Tag Archives: Scott Pilgrim vs the World

The Dumbledore Problem: A Post about LGBTQ Characters

‘…recently I was in a script read through for the sixth film, and they had Dumbledore saying a line to Harry early in the script saying “I knew a girl once…” I had to write a little note in the margin and slide it along to the scriptwriter, “Dumbledore’s gay!” [laughter] If I’d known it would make you so happy, I would have announced it years ago!’

There’s a sticky situation one runs into when writing LGBTQ characters. So you want to write some non-heterosexual people into your story, whether to reach out to an abysmally underrepresented minority (which really isn’t such a minority, not that the media would have you think so) or to look cool and hip and fresh by being inclusive or to lay out fish hooks for the slash fans. The question then becomes, how does one write in gay characters while making them characters and not just gay?

I name this post after the case of Albus Dumbledore from the Harry Potter series (really, should I have to spell that out in this day and age?), as his acclaimed author simply let it drop one day that the character was in fact homosexual, expressing it as Word of God rather than having it come through in the books themselves. This inspired an ovation from some and outrage from others, and academic eye-narrowing from all sorts of angles about the nature of this decision.

Was J.K. just pulling the factoid out of her hat after the books as a cheap attempt to seem inclusive and an ally? This seems to be a question still floating around. One argument is that there was absolutely nothing in Dumbledore’s characterisation that indicates he was gay, which would have saved J.K. Rowling conveniently from any obtrusive moral guardians while the books were still being published. The counterargument is that of course there wasn’t any evidence of Dumbledore being gay, because, well, people don’t actually come with neon signs announcing their sexuality.


Am I sensing a cop-out, or a legitimate representation?

Continue reading


Filed under Fun with Isms

Dreamgirls Decoded

The Manic Pixie Dream Girl is a sweet member of the character archetype class, the girl that sits in the middle of the room blowing bubbles with her gum, drawing all over her notebooks and resting her colourful tight-clad legs on the desk. At least until the bell rings, then she flings herself from her seat and into the befuddled arms of her resident love interest. Bonus points if she does so while singing, or exits through the classroom window.

She means well but she’s a problem student, mostly because she’s more about freedom of expression than logic and wants to have class outside all the time. A factor also affecting her school performance is her unwavering devotion to her love interest… and the fact that she really can’t possibly exist.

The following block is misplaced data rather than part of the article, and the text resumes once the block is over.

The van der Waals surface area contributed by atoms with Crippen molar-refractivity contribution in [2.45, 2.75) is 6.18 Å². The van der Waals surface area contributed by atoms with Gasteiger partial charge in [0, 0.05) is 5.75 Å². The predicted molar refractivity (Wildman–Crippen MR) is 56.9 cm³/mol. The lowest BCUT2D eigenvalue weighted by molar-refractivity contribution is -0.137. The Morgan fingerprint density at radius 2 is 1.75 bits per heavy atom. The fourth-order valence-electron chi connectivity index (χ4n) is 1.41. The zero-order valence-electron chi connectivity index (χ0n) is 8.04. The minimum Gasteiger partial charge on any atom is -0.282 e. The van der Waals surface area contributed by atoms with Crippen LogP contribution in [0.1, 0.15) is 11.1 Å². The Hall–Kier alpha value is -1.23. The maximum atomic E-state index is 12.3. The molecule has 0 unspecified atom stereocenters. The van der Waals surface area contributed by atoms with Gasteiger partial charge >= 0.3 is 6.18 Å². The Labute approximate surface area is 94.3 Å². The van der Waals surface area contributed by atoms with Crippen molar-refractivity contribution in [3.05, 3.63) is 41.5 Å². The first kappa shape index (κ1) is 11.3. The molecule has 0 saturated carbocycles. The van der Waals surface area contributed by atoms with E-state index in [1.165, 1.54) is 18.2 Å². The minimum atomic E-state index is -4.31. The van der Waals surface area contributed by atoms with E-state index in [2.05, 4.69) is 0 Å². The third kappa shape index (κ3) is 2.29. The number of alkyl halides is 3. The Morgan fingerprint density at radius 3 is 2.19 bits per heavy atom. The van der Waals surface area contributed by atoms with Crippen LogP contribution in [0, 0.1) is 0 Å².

Now, Manic Pixie Dream Girl is a name-of-shame too often slapped on the wrong people, but this is not a post that aims to point the finger and tack the accusation onto female characters who dare to act free-spirited and quirky. It’s also not a post that complains about the archetype, whatever it may be called, because I’ve done that already. It is, however, a post that rejoices over the general acknowledgement that the trope itself is deeply flawed and shallow.

Ruby Sparks

What respect and logic is there, after all, in a character that exists purely to fulfil a fantasy (be it male or otherwise)? Continuing with my business of finally getting my butt around to watching recommended movies that came out ages ago, I viewed Ruby Sparks recently—a story about a man who literally conjures up his dream girl, and then has to work out what to do with her. Suffering from severe writer’s block, Calvin starts tapping out drabbles about the adventures of a wondrous, eccentric, bubbly, artistic character named Ruby and the man she’s falling in love with, who Calvin shyly admits ‘has a lot of me in him’.

Things get interesting when Ruby appears without explanation from anyone (including the cosmos and the movie writers) in Calvin’s kitchen, eating his cereal and wearing his shirt and acting as though they’re in a long-term relationship. Once he figures out that he isn’t losing his mind and other people can not only see but interact with Ruby, he’s left with a dilemma. What do you do when your dream girl becomes reality? Continue reading


Filed under Archetypes and Genre, Pop Culture Ponderings